What is the best way to avoid depression, or nip it in the bud?

Wynn

Wynn

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Hi - a question that has been on my mind a lot lately. I am keeping a concerned eye on my teenage daughter - both her Dad and me have had depression in the past, and I reckon it runs in my family genes at least. She is 15 and gets majorly stressed about huge amounts of school work, homework and exams looming. Perceives her friends as being much better than her, She is also rather a perfectionist. I know teenage angst is a mostly universal thing, but she seems to me to have major bouts of low self esteem.

What I'm wondering is - if you knew one thing at 15 about depression that would've helped you avoid / lessen its effects, what would it be? Do you think there is any way of 'inoculating' someone against it? ideas for boosting self esteem? Anything really.
 
bupanishad2012

bupanishad2012

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Depression

I take 30 mg of Prozac a day (recently upped from 20 mg), and keep my mind busy: reading, computing, etc. Actually hard work (I am retired) is best for defeating it, but that takes "hard work." LOL
 
N

northern

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My Advise is: to allow her time to unwind and do something that pleases her, such as going to a Spa for a treatment, giving her music she likes to listen too. Not nagging her about her school work, after all she is old enough to make that judgement herself.

And if she is having a time issue and you find her doing other things instead of maybe giving herself time to her work, then give her a diary with time allotments, where she can do her DO TODAY LIST and then she might realise just how much time she is wasting and then having too stress cos she is trying to do it all at once..

My daughter did muck around and I simply said, Your Life! You Deal! with the fall out. I was no longer going to ride her back. Gave her the diary suggested she look at blocks of time for herself, her work and what time she was willing to give her friends, so long as she wasn't spending every waking moment with them.

She found time to have a nap, watch her favorite TV programs (without me nagging her) some time with her friends on the weekend and time to do her school work and even time to go to the Movies etc. And if she was up after sleeping in the wee hours, I never said anything. It was her choice after all. I wasn't the one studing & stressing.

And if she thought any of her friends where better than her, I'd tell her maybe it was time to move on. If I didn't like them I'd say so, same with the boyfriends then I'd tell her it was after all her choice and until she woke up then there was nothing I could do. They would still be able to visit and I would be civil.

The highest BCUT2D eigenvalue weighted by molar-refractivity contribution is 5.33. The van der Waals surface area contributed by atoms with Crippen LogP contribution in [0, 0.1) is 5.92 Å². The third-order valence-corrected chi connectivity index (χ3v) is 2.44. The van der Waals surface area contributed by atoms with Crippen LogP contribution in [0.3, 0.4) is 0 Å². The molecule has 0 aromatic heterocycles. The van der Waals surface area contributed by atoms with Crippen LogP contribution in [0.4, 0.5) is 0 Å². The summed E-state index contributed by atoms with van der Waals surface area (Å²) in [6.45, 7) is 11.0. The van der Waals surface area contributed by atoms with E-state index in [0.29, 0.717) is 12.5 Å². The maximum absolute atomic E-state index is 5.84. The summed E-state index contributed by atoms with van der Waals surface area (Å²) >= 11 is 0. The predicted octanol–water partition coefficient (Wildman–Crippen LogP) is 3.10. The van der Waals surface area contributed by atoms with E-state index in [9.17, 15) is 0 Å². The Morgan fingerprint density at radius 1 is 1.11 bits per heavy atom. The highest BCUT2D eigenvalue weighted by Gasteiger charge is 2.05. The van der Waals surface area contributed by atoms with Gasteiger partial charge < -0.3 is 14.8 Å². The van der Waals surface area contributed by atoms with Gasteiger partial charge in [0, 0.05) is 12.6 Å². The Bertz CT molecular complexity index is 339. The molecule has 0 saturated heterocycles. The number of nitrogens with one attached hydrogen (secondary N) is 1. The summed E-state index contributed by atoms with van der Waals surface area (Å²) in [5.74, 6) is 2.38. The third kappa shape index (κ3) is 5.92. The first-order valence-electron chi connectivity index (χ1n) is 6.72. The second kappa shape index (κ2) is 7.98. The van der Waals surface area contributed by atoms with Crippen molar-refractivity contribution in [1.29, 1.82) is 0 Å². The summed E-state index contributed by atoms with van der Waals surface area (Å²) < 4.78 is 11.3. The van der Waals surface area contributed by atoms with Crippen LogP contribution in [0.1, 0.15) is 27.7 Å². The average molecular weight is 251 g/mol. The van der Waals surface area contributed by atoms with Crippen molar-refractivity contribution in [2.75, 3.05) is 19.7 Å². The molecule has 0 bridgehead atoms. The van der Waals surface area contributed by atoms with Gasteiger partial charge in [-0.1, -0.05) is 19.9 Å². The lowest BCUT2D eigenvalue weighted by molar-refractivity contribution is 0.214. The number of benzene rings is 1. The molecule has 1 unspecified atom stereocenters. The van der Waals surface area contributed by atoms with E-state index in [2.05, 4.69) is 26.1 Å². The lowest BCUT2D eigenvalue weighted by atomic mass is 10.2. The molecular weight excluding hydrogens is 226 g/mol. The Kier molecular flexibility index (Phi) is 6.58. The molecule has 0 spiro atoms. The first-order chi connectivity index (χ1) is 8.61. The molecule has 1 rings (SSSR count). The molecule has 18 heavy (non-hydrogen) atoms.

And as too a family history of depression, well I'd say she could very well get it too but pushing her endlessly and riding her all the time will just make it harder for her cope.

Go! Do something special as a family before she's no longer your baby. Before you know it she will be bring her kids by for a visit:eek:
 
intelgal

intelgal

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You could try and point her in the direction of some of the online CBT sites


http://www.moodgym.anu.edu.au/welcome

Goin through things with her might help.... finding ways she can look after herself without using negatives thoughts and behaviours
 
ms_P

ms_P

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Hi - a question that has been on my mind a lot lately. I am keeping a concerned eye on my teenage daughter - both her Dad and me have had depression in the past, and I reckon it runs in my family genes at least. She is 15 and gets majorly stressed about huge amounts of school work, homework and exams looming. Perceives her friends as being much better than her, She is also rather a perfectionist. I know teenage angst is a mostly universal thing, but she seems to me to have major bouts of low self esteem.

What I'm wondering is - if you knew one thing at 15 about depression that would've helped you avoid / lessen its effects, what would it be? Do you think there is any way of 'inoculating' someone against it? ideas for boosting self esteem? Anything really.

Hi Wynn.
The teenage years are so rough to begin with. Better not to put her in a box now re: depression or other psychiatric illnesses.
Let it play out, be supportive and see what happens, in my humble opinion.

I know you love your daughter...I've got 2.

Don't stigmatise her please.

School guidence counselors are great. Is that an option? For her to find out her dreams and goals, weaknesses and strengths, etc?
 
nickh

nickh

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Tough questions Wynn and if anyone really had a proper answer then they would have made millions and I suppose we wouldn't need this Forum! :). But if there are no inoculations I think there are suggestions about what you can try to do and there have been some good ones here.